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An Investigation into the Capabilities of MATLAB Power System Toolbox for Small Signal Stability Analysis in Power Systems

M. Ntombela, K.K. Kaberere, K.A. Folly and A. I. Petroianu, SMIEEE

Abstract--With the advancing of computing power there has been a lot of power system simulation software packages developed. There exists a need for researchers to evaluate the capabilities of these tools so users can make informed decisions on which tool to purchase. The paper presents the capabilities of MATLAB Power System Toolbox (PST) for linear analysis. The eigenvalues obtained from PST are compared to those obtained in the book entitled Power System Stability and Control by Prabha Kundur. Index Terms--Small-signal stability analysis, power system dynamics, eigenvalues, power system components modeling.

I. INTRODUCTION Power systems are capital intensive big complex systems. It is thus of high risk and often difficult to conduct experiments on such complex systems. With the increase in demand of electricity power systems engineers are forced to operate these systems at their limits with very narrow stability margins which often require the installation of special stabilizing controls whose design rely heavily on the analysis of the linearized system. The advancement of data processing capabilities of computers has led to the development of many power system simulation tools. This makes it difficult for users to decide which package best suites their area of interest or application. Learning the many different tools available would be time consuming and uneconomical. There exists a need that the capabilities of these simulation tools be published so as to assist the users in making an informed decision as to which simulation package to use. Stability studies for power system planning, operation and control rely immensely on computer based power system simulation tools. Simulation tools use mathematical models that predict the dynamic performance of the system. It is crucial that these power system models be modelled accurately to predict the actual performance of the system. Small signal stability is the ability of the system to maintain synchronism under small disturbances which occur continually on the system due to the small variations in loads and generation or other small disturbances on the system. A disturbance is considered to be small if the equations that give the response of the system may be linearized for the purpose of analysis [1].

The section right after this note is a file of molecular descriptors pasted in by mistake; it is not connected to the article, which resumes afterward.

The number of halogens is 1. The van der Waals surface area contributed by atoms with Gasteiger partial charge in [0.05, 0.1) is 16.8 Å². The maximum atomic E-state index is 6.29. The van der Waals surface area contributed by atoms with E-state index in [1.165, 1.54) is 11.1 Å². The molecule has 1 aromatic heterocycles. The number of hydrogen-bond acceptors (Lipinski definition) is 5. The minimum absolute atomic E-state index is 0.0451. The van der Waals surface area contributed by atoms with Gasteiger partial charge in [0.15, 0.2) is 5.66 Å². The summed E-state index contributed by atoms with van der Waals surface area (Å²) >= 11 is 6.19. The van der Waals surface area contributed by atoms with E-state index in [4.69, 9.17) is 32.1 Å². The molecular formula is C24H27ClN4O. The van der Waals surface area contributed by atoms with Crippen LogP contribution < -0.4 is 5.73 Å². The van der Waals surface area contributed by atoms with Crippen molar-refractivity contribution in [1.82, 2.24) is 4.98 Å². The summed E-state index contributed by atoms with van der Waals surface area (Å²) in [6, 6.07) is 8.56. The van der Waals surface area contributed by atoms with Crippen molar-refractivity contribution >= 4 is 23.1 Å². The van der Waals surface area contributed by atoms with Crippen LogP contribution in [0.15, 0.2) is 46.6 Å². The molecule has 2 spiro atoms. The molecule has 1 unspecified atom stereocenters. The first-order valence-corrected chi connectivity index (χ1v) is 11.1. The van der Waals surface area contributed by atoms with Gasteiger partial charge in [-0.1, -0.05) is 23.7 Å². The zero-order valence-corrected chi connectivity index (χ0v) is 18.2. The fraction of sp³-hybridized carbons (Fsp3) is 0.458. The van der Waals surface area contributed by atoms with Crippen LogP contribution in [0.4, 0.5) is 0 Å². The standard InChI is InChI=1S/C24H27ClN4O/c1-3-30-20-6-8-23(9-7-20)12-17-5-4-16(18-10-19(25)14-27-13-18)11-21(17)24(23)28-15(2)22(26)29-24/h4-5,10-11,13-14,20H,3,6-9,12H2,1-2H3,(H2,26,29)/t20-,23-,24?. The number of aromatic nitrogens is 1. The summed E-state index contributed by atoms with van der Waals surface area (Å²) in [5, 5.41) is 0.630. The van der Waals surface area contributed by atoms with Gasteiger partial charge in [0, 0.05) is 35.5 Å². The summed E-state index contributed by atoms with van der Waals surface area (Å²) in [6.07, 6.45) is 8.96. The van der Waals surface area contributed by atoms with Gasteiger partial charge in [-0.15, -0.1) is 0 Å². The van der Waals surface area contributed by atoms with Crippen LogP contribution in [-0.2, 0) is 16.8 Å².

Linear analysis is a powerful technique to study whether a power system is stable or not. The eigenvalues obtained from linear analysis give a complete picture of the stability of the system [1]-[3]. This paper presents an investigation into the capabilities of MATLAB power system toolbox for small signal stability analysis in power systems. The small signal stability of the single machine infinite bus system is investigated. The frequency domain results are validated by performing the step response of the system (time domain). The paper is organised as follows: x Description of the MATLAB Power System Toolbox software package is discussed in section II. x Power system component models available in Power System Toolbox are discussed in section III and V. x Description of the single machine infinite bus test system is discussed in section IV. x Case studies are formulated and discussed in section VI. x Data representation, input data and output representation is discussed in section VII. x Conclusions, possible reasons for the differences in results are discussed in section VIII.

II. DESCRIPTION OF POWER SYSTEM TOOLBOX (PST) Power System Toolbox is a collection of MATLAB files that can perform loadflow, transient stability analysis and small signal stability analysis. Although a loadflow is important in its own right it is required in power system dynamics studies to initialize the dynamic models. These dynamic models are coded as MATLAB functions in PST [4], [5]. III. POWER SYSTEM COMPONENTS MODELS AVAILABLE IN PST There are many component models in PST. See Appendix for a list of all the models available in PST. For the purposes of this paper only the component models employed for the single machine infinite bus test system are discussed in detail.